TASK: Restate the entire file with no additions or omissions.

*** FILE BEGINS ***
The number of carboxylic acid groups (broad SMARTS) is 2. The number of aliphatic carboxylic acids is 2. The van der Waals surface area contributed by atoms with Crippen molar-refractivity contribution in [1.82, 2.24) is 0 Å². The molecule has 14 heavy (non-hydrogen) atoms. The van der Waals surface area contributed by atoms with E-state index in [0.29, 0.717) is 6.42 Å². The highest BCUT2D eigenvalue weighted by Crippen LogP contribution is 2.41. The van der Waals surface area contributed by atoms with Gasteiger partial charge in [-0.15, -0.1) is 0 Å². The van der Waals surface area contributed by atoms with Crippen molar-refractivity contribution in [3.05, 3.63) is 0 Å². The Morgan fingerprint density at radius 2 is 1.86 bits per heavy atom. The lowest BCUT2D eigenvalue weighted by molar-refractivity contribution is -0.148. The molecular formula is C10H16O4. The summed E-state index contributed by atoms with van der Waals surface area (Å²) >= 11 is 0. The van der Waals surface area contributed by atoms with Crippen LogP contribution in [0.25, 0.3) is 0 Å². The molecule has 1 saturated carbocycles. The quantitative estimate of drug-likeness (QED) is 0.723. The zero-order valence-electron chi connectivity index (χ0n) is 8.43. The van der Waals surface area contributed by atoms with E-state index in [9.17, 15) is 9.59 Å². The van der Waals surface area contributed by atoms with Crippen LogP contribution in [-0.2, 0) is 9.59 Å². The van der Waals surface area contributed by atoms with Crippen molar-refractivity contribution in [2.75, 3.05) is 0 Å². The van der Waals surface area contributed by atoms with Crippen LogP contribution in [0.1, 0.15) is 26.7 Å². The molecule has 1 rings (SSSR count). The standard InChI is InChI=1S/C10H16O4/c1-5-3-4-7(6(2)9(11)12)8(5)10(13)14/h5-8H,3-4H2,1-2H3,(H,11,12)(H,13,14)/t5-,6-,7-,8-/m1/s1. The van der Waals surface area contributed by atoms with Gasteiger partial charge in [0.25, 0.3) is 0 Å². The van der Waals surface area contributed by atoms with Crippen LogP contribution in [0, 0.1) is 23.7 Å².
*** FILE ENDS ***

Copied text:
The number of carboxylic acid groups (broad SMARTS) is 2. The number of aliphatic carboxylic acids is 2. The van der Waals surface area contributed by atoms with Crippen molar-refractivity contribution in [1.82, 2.24) is 0 Å². The molecule has 14 heavy (non-hydrogen) atoms. The van der Waals surface area contributed by atoms with E-state index in [0.29, 0.717) is 6.42 Å². The highest BCUT2D eigenvalue weighted by Crippen LogP contribution is 2.41. The van der Waals surface area contributed by atoms with Gasteiger partial charge in [-0.15, -0.1) is 0 Å². The van der Waals surface area contributed by atoms with Crippen molar-refractivity contribution in [3.05, 3.63) is 0 Å². The Morgan fingerprint density at radius 2 is 1.86 bits per heavy atom. The lowest BCUT2D eigenvalue weighted by molar-refractivity contribution is -0.148. The molecular formula is C10H16O4. The summed E-state index contributed by atoms with van der Waals surface area (Å²) >= 11 is 0. The van der Waals surface area contributed by atoms with Crippen LogP contribution in [0.25, 0.3) is 0 Å². The molecule has 1 saturated carbocycles. The quantitative estimate of drug-likeness (QED) is 0.723. The zero-order valence-electron chi connectivity index (χ0n) is 8.43. The van der Waals surface area contributed by atoms with E-state index in [9.17, 15) is 9.59 Å². The van der Waals surface area contributed by atoms with Crippen LogP contribution in [-0.2, 0) is 9.59 Å². The van der Waals surface area contributed by atoms with Crippen molar-refractivity contribution in [2.75, 3.05) is 0 Å². The van der Waals surface area contributed by atoms with Crippen LogP contribution in [0.1, 0.15) is 26.7 Å². The molecule has 1 rings (SSSR count). The standard InChI is InChI=1S/C10H16O4/c1-5-3-4-7(6(2)9(11)12)8(5)10(13)14/h5-8H,3-4H2,1-2H3,(H,11,12)(H,13,14)/t5-,6-,7-,8-/m1/s1. The van der Waals surface area contributed by atoms with Gasteiger partial charge in [0.25, 0.3) is 0 Å². The van der Waals surface area contributed by atoms with Crippen LogP contribution in [0, 0.1) is 23.7 Å².